Apart from the obvious benefit of leasing (instant gratification of an affordable new car every three years), leasing also offers some unique benefits that purchasing does not. For example, leasing allows you to pay for the sales tax over the period of the lease, rather than all at once when you register the car, as is required in some states when you buy a car. Leasing also provides added insurance against unexpected losses. Let's say that you drive a new car off the lot and get hit by a Mack truck, totaling the car. You consider yourself lucky to have survived the accident until you realize that you still owe the bank the full amount of the loan, but that the insurance company is going to treat the value of the car as its replacement value, which would be that for a used car. You would need to pay out of pocket the difference between the amount of the insurance check (for a depreciated used car) and the amount of the loan. If you had leased the car, the bank fee you would have paid goes to purchase “gap insurance,” which guarantees that the leasing company will absorb any deficiency between the insurance reimbursement for a totaled or stolen car and the remaining payments on the lease.
To Buy—Aye, There's the Rub
But buying has its benefits, too. First, if you drive more than 15,000 miles per year, a lease can become quite costly. The lease agreement generally provides an allowance of 12,000 miles per year, and you must pay for every mile above the allotment, usually $0.15 per mile. If you know up-front that you will put on more than the allotted miles, you may choose to pay for the projected excess miles ahead of time, usually at a reduced rate ($0.08 to $0.10 per mile). Also, if you tend to keep cars for more than five years, or are able to finance for shorter periods (if at all), then buying a car may be cheaper than leasing. Ultimately, you will need to balance your desire to drive a newer car with your tolerance for monthly payments to determine whether leasing is right for you. Here are a few points to keep in mind as you weigh your decision:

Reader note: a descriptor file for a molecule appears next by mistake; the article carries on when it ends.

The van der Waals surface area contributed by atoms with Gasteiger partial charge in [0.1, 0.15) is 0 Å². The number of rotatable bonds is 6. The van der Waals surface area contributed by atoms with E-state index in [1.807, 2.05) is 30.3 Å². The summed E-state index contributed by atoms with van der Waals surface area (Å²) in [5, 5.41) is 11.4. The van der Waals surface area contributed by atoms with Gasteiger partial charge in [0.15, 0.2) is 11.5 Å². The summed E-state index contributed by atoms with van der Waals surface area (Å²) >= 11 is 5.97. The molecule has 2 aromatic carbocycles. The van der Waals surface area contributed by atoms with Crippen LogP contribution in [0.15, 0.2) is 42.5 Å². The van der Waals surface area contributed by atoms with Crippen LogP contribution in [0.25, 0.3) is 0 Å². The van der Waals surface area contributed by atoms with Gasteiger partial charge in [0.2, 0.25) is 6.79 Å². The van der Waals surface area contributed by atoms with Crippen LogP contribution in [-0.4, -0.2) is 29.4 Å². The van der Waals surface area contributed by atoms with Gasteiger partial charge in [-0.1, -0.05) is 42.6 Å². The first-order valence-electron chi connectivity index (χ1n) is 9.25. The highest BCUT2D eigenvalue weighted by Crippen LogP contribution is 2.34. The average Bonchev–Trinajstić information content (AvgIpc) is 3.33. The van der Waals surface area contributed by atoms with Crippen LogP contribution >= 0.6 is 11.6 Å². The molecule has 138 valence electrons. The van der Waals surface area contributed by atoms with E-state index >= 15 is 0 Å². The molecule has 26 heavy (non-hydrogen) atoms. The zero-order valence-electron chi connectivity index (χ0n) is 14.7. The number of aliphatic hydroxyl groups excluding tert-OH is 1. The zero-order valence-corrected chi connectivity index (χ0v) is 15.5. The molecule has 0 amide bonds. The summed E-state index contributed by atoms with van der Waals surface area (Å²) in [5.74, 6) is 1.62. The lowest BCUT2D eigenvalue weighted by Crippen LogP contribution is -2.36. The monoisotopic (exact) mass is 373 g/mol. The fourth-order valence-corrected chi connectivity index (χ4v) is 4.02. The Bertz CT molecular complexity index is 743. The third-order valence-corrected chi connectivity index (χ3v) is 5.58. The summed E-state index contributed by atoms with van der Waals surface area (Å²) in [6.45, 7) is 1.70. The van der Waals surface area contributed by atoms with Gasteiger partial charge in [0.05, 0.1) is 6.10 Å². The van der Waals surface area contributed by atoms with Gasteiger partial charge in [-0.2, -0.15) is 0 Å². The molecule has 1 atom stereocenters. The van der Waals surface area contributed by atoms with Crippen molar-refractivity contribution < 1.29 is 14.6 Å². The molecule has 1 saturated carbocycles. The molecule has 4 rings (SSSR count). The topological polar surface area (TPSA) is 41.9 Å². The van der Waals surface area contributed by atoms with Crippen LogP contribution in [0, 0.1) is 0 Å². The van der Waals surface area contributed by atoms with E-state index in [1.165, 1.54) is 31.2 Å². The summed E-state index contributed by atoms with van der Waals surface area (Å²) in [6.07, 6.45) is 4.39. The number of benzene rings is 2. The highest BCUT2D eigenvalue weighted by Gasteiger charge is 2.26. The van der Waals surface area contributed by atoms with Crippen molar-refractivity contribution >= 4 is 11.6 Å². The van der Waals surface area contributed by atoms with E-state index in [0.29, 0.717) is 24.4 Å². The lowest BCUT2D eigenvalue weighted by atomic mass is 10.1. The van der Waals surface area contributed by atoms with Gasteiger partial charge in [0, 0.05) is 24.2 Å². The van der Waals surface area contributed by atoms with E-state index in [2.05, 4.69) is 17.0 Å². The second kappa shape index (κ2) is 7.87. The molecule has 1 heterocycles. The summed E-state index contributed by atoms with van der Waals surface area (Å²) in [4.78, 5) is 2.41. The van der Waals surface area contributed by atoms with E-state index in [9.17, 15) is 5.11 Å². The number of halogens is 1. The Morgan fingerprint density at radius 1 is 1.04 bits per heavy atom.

- Leasing is best when you plan to put less than 15,000 miles per year on the car, and when you plan to replace the car every three to four years.
- You may be able to negotiate a more favorable interest rate on a loan to purchase a car by going through a credit union, but they will require 10–20% of the purchase price as a downpayment.
- Interest rates for used cars tend to be higher than those for new cars. In general, the new car rate for which you qualify will increase by 0.5% times the age of the car (e.g., 1% more for a car that is two years old).
- Insurance payments for a financed new car should be about the same as those for leasing a new car.
- The terms of a lease for any given car are set by the leasing company, not the dealer or the manufacturer, so the same car could be leased under different terms. It is worthwhile to ask your dealer whether other leasing companies offer more favorable rates, but be sure you understand what you give up for that lower monthly payment. For example, a leasing company associated with the manufacturer (e.g., American Honda Finance Co.) may be more likely to refund the security deposit without a hassle, or may offer more favorable rates to repeat customers.
- A “zero money down” lease is a misnomer: it will usually cost at least $1,000 to drive away in your leased vehicle: first month's payment, $259; security deposit, $284 (monthly payment plus $25); “bank fee,” $450–$500; “documentation/prep” fee, $75 (this is the same regardless of whether you buy or lease the car).
- You still must pay to register a leased car, and the car must be registered in the name of the leasing company with you as the co-owner. You may therefore incur added costs to register the leased car than you would to register a car you own yourself because you cannot transfer the registration from your current vehicle.
Whether you lease or buy, it is always better, economically speaking, to choose a car that retains its value over time. If you need to trade it in early, you are more likely to get back at least what you owe.—TMV